Now three large jihadist groups threaten political and religious stability in the region. Al-Qaeda, currently led by the Egyptian al-Zawahiri, is based in Pakistan. Jabhat al-Nusra heads the arm of al-Qaeda recently expanded to Syria. And ISIS, splintered from and disavowed by al-Qaeda, is attempting to unite disenfranchised Sunnis across Iraq and Syria. This new group has declared jihad in order to turn Syria into an Islamist state as well as to recreate the Islamist caliphate in the region as it was in the time of the Ottoman Turks almost a century ago. Although they oppose one another, all three extremist groups desire these outcomes, but al-Baghdadi fancies himself the prime candidate to become the new Emir of this restored branch of the Islamic Empire.

How ISIS Used Twitter to Get Attention

ISIS has been gathering steam since al-Baghdadi’s rise to leadership in 2010, but just recently is becoming a household term. So how has ISIS burst onto the world stage so quickly? Much of its success can be traced to social media. The organization has gained momentum through the use of an Android app called The Dawn of Glad Tidings. Users agree to allow this powerful app access to modify or delete contents on the device storage, to run automatically, and to send tweets on their behalf. By so doing, app creators have been able to coordinate trending hashtags on Twitter through hundreds of individual accounts. Since April, graphic pictures of militant violence have been distributed to evoke support for their mission, and as intimidation tactics against their enemies. Last week, this tool disseminated a picture of an ISIS flag flying over a building in Baghdad, with the message “O #Baghdad, we are coming!

In addition to the many Sunnis throughout Iraq and Syria that claim affiliation with this group, ISIS possibly consists of 7,000 to 10,000 fighters, and more e-jihadists working the media side. The actual size of ISIS is difficult to determine, precisely because of the effectiveness of its social media campaign. With all the influential retweeting and reposting of key information, just a few educated operatives at the heart of the organization can make their voice loud enough to be heard globally. There are probably a lot of media outlets in the United States that would love to be given this kind of audience access by those who use their apps.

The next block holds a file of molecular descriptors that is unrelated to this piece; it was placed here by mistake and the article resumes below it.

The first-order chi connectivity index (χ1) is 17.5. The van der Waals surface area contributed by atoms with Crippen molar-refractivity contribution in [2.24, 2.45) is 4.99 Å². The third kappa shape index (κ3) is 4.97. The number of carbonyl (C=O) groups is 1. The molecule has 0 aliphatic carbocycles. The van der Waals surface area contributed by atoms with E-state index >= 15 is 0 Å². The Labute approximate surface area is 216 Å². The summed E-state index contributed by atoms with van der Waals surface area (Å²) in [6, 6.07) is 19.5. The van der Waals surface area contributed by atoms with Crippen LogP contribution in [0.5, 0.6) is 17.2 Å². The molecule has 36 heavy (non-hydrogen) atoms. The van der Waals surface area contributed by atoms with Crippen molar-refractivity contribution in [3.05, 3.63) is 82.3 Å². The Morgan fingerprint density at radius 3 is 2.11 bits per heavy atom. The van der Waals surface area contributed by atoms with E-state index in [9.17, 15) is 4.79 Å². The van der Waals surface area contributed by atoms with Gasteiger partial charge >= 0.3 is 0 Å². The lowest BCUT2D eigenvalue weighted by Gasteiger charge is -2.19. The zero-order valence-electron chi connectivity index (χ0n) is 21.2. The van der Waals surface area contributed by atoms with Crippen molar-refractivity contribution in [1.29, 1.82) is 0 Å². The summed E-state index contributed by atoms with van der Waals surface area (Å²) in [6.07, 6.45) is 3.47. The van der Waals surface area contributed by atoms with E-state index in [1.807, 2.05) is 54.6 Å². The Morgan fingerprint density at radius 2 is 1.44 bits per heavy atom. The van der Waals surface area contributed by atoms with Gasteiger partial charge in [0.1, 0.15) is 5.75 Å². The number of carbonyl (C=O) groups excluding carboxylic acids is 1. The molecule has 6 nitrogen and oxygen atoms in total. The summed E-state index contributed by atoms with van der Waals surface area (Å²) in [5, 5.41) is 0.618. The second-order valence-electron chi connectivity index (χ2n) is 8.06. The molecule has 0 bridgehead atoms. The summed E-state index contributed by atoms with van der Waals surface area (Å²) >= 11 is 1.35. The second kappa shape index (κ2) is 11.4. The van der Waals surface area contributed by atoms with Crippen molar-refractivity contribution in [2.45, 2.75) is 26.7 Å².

Where does ISIS Get Its Funding?

Before last week, ISIS already had millions of dollars raised from wealthy Sunnis discontent with Shiite leadership in Iraq. The social media campaign has also helped collect more large donors. The group already had such influence in Mosul that it was collecting substantial sums in taxation, but city banks and reserves were completely raided to the tune of $480 million the recent hostile takeover. By some accounts, the group’s bankroll now exceeds $2 billion. With this money they hire mercenaries; subsidize food, medicine and education for the very people they just took it from; and produce well-made propaganda to appear reasonable. Money translates to power.

ISIS’ Prospective Future

If ISIS is too extreme for even al-Qaeda, perhaps it will be short lived. Much of the world’s population has a strong distaste for this level of extremism and brutal violence. In the short term, ISIS relies on a network of smaller groups to help carry out its larger plan. Even though the influence of social media plays a part, it does not alone win a war. The social programs instituted by the group may have secured the support of disgruntled Sunnis, but perhaps they will lose their taste for this particular brand of extremism.

In its bloodthirsty approach to growing the Islamic Empire, if ISIS cannot maintain the confidence of the networks, social media, and resident Sunnis, then its influence could crumble. But Westerners would do well to pay close attention. History shows that ignoring troublesome problems does not make them go away, and sometimes they grow too large to disarm.